How to succeed with disability

Last Updated : 14 March 2012, 17:40 IST
Last Updated : 14 March 2012, 17:40 IST

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Have you been struggling to deal with your child’s learning disability? Geetha Bhat offers help.

How do you explain concepts to a student who struggles to read, write, spell or learn Math, although he/she does not have mental retardation, emotional problems or educational disadvantages and has normal vision, hearing and language capabilities?

One explanation could be that the student has a learning disability.  It is a general term that refers to a heterogeneous group of disorders manifested by significant difficulties in listening, speaking, reading, writing, reasoning or mathematical abilities.

These disorders are intrinsic to the individual, presumed to be due to a central nervous system dysfunction, and may occur across one’s life span.  Most definitions agree that students with learning disabilities are at least average in intelligence, but have significant academic problems and perform significantly below what would be expected.

Students with learning disabilities are not all alike. The most common characteristics are specific difficulties in one or more academic areas — poor coordination, an attention deficit, hyperactivity and impulsiveness; problems organising and interpreting visual and auditory information; disorders of thinking, memory, speech and hearing and difficulties keeping and making friends.  In fact, students with other disabilities (such as Attention Deficit Disorder) and normal students may have some of the same characteristics.

Now, not all students with learning disabilities will have these problems, and few will have all of the above-mentioned problems. 

Some psychologists believe that the learning disability label is overused and abused.  Some students may just be slow learners in school, average learners in high-achieving schools, students with second-language problems, or students who are behind in academics for various social and economic reasons.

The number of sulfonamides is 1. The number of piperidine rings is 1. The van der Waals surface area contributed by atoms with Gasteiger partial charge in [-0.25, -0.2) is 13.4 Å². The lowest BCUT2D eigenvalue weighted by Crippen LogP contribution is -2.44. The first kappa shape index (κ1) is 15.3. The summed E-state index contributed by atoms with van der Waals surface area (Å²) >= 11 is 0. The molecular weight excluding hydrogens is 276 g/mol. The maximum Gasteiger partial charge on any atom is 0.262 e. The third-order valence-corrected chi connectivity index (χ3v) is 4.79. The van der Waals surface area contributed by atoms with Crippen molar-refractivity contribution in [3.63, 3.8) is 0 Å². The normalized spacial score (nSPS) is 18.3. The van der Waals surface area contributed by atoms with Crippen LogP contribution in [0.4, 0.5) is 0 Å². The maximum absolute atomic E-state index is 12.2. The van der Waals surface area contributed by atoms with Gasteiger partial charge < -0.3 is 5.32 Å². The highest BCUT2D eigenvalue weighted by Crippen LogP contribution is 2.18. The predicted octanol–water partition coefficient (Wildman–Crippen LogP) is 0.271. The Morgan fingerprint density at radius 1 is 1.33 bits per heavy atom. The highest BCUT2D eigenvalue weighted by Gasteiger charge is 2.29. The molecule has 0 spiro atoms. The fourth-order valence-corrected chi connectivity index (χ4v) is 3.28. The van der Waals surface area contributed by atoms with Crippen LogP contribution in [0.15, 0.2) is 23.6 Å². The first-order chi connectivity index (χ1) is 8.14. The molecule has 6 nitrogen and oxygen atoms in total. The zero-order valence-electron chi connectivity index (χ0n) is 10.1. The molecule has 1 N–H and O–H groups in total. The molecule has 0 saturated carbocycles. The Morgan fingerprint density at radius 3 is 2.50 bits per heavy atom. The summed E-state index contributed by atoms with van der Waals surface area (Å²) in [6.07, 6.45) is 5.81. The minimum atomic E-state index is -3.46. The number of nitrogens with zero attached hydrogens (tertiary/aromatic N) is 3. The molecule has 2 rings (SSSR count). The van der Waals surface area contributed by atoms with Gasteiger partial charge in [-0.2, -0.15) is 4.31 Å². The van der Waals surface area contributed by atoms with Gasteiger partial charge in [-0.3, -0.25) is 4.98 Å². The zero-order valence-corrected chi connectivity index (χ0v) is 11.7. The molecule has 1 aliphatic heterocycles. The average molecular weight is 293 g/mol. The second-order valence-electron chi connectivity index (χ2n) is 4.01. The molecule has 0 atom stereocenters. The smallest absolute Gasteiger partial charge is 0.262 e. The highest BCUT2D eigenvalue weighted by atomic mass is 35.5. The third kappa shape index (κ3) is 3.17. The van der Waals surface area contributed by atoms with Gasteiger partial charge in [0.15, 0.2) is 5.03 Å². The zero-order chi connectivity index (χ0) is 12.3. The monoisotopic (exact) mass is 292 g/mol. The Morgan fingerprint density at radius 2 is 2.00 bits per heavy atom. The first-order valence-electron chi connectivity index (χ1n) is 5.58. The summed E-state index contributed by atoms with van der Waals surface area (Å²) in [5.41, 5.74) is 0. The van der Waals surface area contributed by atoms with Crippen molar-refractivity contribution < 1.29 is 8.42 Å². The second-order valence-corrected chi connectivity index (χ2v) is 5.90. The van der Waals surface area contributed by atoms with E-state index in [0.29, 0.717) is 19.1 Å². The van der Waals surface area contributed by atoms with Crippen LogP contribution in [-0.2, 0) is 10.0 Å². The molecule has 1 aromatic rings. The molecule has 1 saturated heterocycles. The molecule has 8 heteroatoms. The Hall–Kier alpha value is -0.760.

Early diagnosis is important so that students with learning disabilities do not become terribly frustrated and discouraged.  These kids are usually at a loss, wondering why they have trouble with learning and become the victims of learned helplessness.

Diagnosing disabilities

Assessment is an important step in diagnosing learning disabilities. Find helpful information on special education, diagnosis, and work with schools throughout the assessment process and beyond.

Here are some tips for parents and teachers of children with learning disabilities
nPraise the child when he/she does well. Children with learning disabilities are often very good at a variety of things. Find out what your child really enjoys doing, such as dancing, playing soccer, or working with computers. Give your child plenty of opportunities to pursue his strengths.

nFind out ways the child learns best. Does he/she learn by hands-on practice, looking, or listening? Help your child learn through his or her areas of strength.
nBreak tasks into smaller steps, and giving directions verbally and in writing
nAllow assignments to be typed, taped or dictated

*Increase the time allowed or decrease the amount of work load

*Omit handwriting as a criterion for evaluating reports

*Construct tests that require minimal writing such as multiple-choice or matching

*Provide opportunities for group projects, peer tutoring and/or learning centres

*Allow the use of calculators or other manipulative aids

*It can be tough to face the possibility that a child has a learning disorder. No parent wants to see his or her child suffer. You may wonder what it could mean for your child’s future, or worry about how your kid will make it through school. Perhaps you’re concerned about your child’s learning problems being labeled ‘slow’ or assigned to a less challenging class.

But the important thing to remember is that most kids with learning disabilities are just as smart as everyone else. They just need to be taught in ways that are tailored to their unique learning styles. By learning more about learning disabilities and your child’s learning difficulties in particular, you can help pave the way for success at school and beyond.

(The author is a child mental health practitioner.)

Published 14 March 2012, 12:39 IST

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